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It's time to spread a little holiday cheer and charity

Old rule: I do not want a gift of any kind unless I can eat it or wear it.

New rule: I do not want a gift of any kind unless I can eat it, and since there's not much left that I can eat (thanks to a recently imposed healthy diet), never mind.

Sound tacky? I don't mean it that way. Please picture me smiling sweetly and sincerely as I say this.

It's just that gift-giving has gotten out of control (I know, I know — it's good for the economy), and most of us already have too much stuff. Because of this, our all-adult family decided many years ago not to give gifts to each other at midwinter holiday time.

Instead, we donate what money we would have spent for gifts to our favorite charities or causes.

My list grows longer over the years, even as my income shrinks, but I make sure my favorites are remembered, and please feel free to adopt my list or add it to your own.

One of the two that I vow to always remember is the Humane Society of Pasco (P.O. Box 10, Elfers, FL 34680), which many, many years ago rescued a rotund, gray tuxedo cat that I adopted in 1996 and named Bustopher Jones II in honor of T.S. Eliot's famed Beau Brummell of cats — complete with white spats — in Old Possum's Book of Practical Cats and Andrew Lloyd Webber's musical Cats. Bustopher kept me company until his untimely death in January 2004, but my gratitude for those years will never end.

The other I will always remember is The Angelus, a home for developmentally disabled people (12413 Hudson Ave., Hudson, FL 34669) that embodies the holiday spirit more than any other place I can think of.

Others that I don't want to forget are those who drive by my house in the wee hours of the morning and make getting out of bed a lot easier.

The first is my St. Petersburg Times deliveryman, who drops My Favorite Newspaper on my driveway, come rain, sleet, snow or, most likely, a glorious Florida sunrise. A couple of hours later, my dear neighbor Joe props the paper against my front door, which lets me know that whatever else may be going on, all is right in my small world.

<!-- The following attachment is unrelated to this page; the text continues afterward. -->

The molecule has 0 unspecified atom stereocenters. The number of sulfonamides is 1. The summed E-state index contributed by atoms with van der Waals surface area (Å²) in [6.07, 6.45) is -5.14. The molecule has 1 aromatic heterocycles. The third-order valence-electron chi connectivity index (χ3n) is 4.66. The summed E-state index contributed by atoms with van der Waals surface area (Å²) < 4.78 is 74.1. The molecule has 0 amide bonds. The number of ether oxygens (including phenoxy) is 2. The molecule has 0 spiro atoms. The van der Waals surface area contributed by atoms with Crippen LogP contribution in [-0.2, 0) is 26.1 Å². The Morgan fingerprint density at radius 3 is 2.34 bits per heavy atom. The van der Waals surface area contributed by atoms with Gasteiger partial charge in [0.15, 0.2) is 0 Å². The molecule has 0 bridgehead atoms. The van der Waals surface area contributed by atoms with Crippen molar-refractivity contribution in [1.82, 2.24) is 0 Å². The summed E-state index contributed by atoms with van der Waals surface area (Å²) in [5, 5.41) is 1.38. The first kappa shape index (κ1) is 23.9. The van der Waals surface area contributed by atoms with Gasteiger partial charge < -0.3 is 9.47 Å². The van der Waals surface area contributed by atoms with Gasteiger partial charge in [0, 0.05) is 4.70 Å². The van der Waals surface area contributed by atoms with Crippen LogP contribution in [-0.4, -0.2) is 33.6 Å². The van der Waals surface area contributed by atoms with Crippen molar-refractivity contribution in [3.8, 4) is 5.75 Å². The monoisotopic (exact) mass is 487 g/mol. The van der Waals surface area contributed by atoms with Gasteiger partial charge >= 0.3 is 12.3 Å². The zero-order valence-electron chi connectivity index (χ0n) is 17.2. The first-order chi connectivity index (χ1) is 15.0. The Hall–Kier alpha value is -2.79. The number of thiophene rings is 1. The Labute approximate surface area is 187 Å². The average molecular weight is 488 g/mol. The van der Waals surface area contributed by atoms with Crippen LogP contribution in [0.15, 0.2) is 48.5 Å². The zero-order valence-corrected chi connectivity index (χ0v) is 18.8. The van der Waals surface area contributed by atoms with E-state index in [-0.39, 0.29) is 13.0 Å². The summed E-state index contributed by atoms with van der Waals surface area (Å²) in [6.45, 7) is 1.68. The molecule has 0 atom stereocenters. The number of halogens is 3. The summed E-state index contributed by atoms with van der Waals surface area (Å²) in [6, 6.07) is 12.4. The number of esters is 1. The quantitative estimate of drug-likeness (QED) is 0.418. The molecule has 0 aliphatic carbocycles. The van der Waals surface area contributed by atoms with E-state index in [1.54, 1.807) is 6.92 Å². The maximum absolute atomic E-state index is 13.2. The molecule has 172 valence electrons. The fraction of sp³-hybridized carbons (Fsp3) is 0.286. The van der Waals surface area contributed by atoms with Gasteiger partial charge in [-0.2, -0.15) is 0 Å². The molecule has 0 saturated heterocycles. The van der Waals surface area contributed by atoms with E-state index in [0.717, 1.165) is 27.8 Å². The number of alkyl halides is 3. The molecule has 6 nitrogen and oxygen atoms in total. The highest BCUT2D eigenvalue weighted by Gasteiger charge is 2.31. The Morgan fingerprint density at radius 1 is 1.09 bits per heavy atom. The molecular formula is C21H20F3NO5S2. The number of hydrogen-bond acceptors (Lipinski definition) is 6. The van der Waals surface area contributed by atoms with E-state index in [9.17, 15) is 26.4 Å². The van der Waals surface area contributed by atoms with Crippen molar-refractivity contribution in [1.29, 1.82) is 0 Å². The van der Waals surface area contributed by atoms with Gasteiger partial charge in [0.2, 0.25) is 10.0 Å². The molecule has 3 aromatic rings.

Next are my sanitation workers, Brian and Josh, who, sometime in the early hours of Wednesdays and Saturdays, neatly and quietly take away the flotsam and jetsam of my everyday life and keep me from becoming the star on one of those horrid, though inspirational television programs about people who can't seem to let go of their detritus.

Yes, I know that newspaper deliverers and garbage collectors are paid, but it seems to me that whatever they get, they deserve a little extra come holiday time. So there.

There are countless other people who also deserve something extra each day, never mind each year — teachers, school bus drivers, baby sitters, nursing home care givers, hospice workers, animal rescue people, to name a few.

And speaking of animals, the Humane Society has issued some warnings about the hazards posed to our pets by our celebrations that I pass on to you.

Be careful what your pet eats. Holly, mistletoe, ivy, tree decorations (especially ribbons), candy (especially chocolate) and table scraps (especially bones) can kill them. Or, as in the case of a dear relative, kill your budget when you have to cough up $1,500 to have a veterinarian retrieve a stray ribbon from your cat's innards.

Think twice before you bring your pet when you visit friends or relatives. All of the excitement isn't good for your pet, and it can be even more damaging to your human relationships when your pet overturns the tree, jumps on the table and chows down on the turkey, or bites Uncle Charlie, who has dressed up like Santa Claus. Hire a pet sitter, or find a good place to board your pet.

And don't even think of giving someone a "surprise" pet as a gift. Pets are as much a responsibility as children (actually more — most kids do eventually learn how to bathe and go potty for themselves), and you wouldn't think of giving someone a "surprise" child. Would you?

Instead, if you think someone really needs a pet, buy him an adoption certificate from an animal shelter and let him make that decision on his own.

Egad, I believe my friendly advice column has turned into a sermon. Forgive?

It's time to spread a little holiday cheer and charity 12/11/09 [Last modified: Friday, December 11, 2009 8:53pm]
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